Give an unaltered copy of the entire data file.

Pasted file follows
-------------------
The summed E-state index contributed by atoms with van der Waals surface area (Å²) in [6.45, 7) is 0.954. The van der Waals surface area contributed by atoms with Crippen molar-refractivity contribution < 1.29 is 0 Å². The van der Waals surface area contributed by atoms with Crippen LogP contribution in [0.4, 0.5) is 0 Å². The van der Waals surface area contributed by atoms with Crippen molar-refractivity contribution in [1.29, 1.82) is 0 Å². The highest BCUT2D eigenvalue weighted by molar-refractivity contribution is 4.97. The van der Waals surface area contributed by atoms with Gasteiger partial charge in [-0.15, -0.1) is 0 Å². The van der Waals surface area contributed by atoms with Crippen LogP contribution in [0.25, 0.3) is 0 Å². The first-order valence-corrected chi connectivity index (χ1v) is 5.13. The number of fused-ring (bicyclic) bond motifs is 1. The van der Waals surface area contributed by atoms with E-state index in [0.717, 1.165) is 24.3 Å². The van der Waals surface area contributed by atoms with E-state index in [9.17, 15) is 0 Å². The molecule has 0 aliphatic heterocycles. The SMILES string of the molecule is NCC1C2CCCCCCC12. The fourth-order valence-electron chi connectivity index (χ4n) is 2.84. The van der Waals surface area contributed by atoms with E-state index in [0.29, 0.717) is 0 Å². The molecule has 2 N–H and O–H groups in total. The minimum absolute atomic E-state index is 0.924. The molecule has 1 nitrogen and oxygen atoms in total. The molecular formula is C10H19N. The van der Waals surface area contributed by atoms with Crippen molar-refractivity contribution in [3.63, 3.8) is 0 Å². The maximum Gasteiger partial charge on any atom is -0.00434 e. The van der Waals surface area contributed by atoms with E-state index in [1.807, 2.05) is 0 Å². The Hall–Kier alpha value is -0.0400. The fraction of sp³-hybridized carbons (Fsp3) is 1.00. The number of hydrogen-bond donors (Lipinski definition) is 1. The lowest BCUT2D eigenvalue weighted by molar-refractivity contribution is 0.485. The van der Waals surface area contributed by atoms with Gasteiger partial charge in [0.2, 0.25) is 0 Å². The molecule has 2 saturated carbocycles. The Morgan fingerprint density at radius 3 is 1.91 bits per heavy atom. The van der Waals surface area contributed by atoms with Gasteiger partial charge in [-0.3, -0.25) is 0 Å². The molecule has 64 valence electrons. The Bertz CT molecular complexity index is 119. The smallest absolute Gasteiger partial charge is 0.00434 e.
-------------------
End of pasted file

The summed E-state index contributed by atoms with van der Waals surface area (Å²) in [6.45, 7) is 0.954. The van der Waals surface area contributed by atoms with Crippen molar-refractivity contribution < 1.29 is 0 Å². The van der Waals surface area contributed by atoms with Crippen LogP contribution in [0.4, 0.5) is 0 Å². The van der Waals surface area contributed by atoms with Crippen molar-refractivity contribution in [1.29, 1.82) is 0 Å². The highest BCUT2D eigenvalue weighted by molar-refractivity contribution is 4.97. The van der Waals surface area contributed by atoms with Gasteiger partial charge in [-0.15, -0.1) is 0 Å². The van der Waals surface area contributed by atoms with Crippen LogP contribution in [0.25, 0.3) is 0 Å². The first-order valence-corrected chi connectivity index (χ1v) is 5.13. The number of fused-ring (bicyclic) bond motifs is 1. The van der Waals surface area contributed by atoms with E-state index in [0.717, 1.165) is 24.3 Å². The van der Waals surface area contributed by atoms with E-state index in [9.17, 15) is 0 Å². The molecule has 0 aliphatic heterocycles. The SMILES string of the molecule is NCC1C2CCCCCCC12. The fourth-order valence-electron chi connectivity index (χ4n) is 2.84. The van der Waals surface area contributed by atoms with E-state index in [0.29, 0.717) is 0 Å². The molecule has 2 N–H and O–H groups in total. The minimum absolute atomic E-state index is 0.924. The molecule has 1 nitrogen and oxygen atoms in total. The molecular formula is C10H19N. The van der Waals surface area contributed by atoms with Crippen molar-refractivity contribution in [3.63, 3.8) is 0 Å². The maximum Gasteiger partial charge on any atom is -0.00434 e. The van der Waals surface area contributed by atoms with E-state index in [1.807, 2.05) is 0 Å². The Hall–Kier alpha value is -0.0400. The fraction of sp³-hybridized carbons (Fsp3) is 1.00. The number of hydrogen-bond donors (Lipinski definition) is 1. The lowest BCUT2D eigenvalue weighted by molar-refractivity contribution is 0.485. The van der Waals surface area contributed by atoms with Gasteiger partial charge in [0.2, 0.25) is 0 Å². The molecule has 2 saturated carbocycles. The Morgan fingerprint density at radius 3 is 1.91 bits per heavy atom. The van der Waals surface area contributed by atoms with Gasteiger partial charge in [-0.3, -0.25) is 0 Å². The molecule has 64 valence electrons. The Bertz CT molecular complexity index is 119. The smallest absolute Gasteiger partial charge is 0.00434 e.